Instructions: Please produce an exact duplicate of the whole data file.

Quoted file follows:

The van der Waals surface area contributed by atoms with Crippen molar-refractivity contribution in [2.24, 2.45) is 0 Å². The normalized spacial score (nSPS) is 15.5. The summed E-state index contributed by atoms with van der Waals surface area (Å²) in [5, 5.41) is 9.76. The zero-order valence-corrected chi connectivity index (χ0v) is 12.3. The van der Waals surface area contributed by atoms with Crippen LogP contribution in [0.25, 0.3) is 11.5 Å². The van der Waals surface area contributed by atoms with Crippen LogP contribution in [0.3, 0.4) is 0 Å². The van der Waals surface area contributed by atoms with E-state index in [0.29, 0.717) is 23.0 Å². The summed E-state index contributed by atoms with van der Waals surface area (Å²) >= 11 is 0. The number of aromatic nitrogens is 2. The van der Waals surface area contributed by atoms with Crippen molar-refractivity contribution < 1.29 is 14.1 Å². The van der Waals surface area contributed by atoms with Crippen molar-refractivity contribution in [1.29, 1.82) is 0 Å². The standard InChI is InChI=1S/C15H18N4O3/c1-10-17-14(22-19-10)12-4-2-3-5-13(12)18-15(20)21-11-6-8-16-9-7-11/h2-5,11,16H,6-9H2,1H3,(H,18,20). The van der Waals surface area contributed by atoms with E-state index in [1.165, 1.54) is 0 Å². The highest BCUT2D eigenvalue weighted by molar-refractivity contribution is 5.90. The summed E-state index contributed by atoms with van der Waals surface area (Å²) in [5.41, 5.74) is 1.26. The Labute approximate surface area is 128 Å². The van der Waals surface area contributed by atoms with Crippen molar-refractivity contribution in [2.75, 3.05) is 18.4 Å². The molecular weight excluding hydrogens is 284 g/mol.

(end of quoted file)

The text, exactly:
The van der Waals surface area contributed by atoms with Crippen molar-refractivity contribution in [2.24, 2.45) is 0 Å². The normalized spacial score (nSPS) is 15.5. The summed E-state index contributed by atoms with van der Waals surface area (Å²) in [5, 5.41) is 9.76. The zero-order valence-corrected chi connectivity index (χ0v) is 12.3. The van der Waals surface area contributed by atoms with Crippen LogP contribution in [0.25, 0.3) is 11.5 Å². The van der Waals surface area contributed by atoms with Crippen LogP contribution in [0.3, 0.4) is 0 Å². The van der Waals surface area contributed by atoms with E-state index in [0.29, 0.717) is 23.0 Å². The summed E-state index contributed by atoms with van der Waals surface area (Å²) >= 11 is 0. The number of aromatic nitrogens is 2. The van der Waals surface area contributed by atoms with Crippen molar-refractivity contribution < 1.29 is 14.1 Å². The van der Waals surface area contributed by atoms with Crippen molar-refractivity contribution in [1.29, 1.82) is 0 Å². The standard InChI is InChI=1S/C15H18N4O3/c1-10-17-14(22-19-10)12-4-2-3-5-13(12)18-15(20)21-11-6-8-16-9-7-11/h2-5,11,16H,6-9H2,1H3,(H,18,20). The van der Waals surface area contributed by atoms with E-state index in [1.165, 1.54) is 0 Å². The highest BCUT2D eigenvalue weighted by molar-refractivity contribution is 5.90. The summed E-state index contributed by atoms with van der Waals surface area (Å²) in [5.41, 5.74) is 1.26. The Labute approximate surface area is 128 Å². The van der Waals surface area contributed by atoms with Crippen molar-refractivity contribution in [2.75, 3.05) is 18.4 Å². The molecular weight excluding hydrogens is 284 g/mol.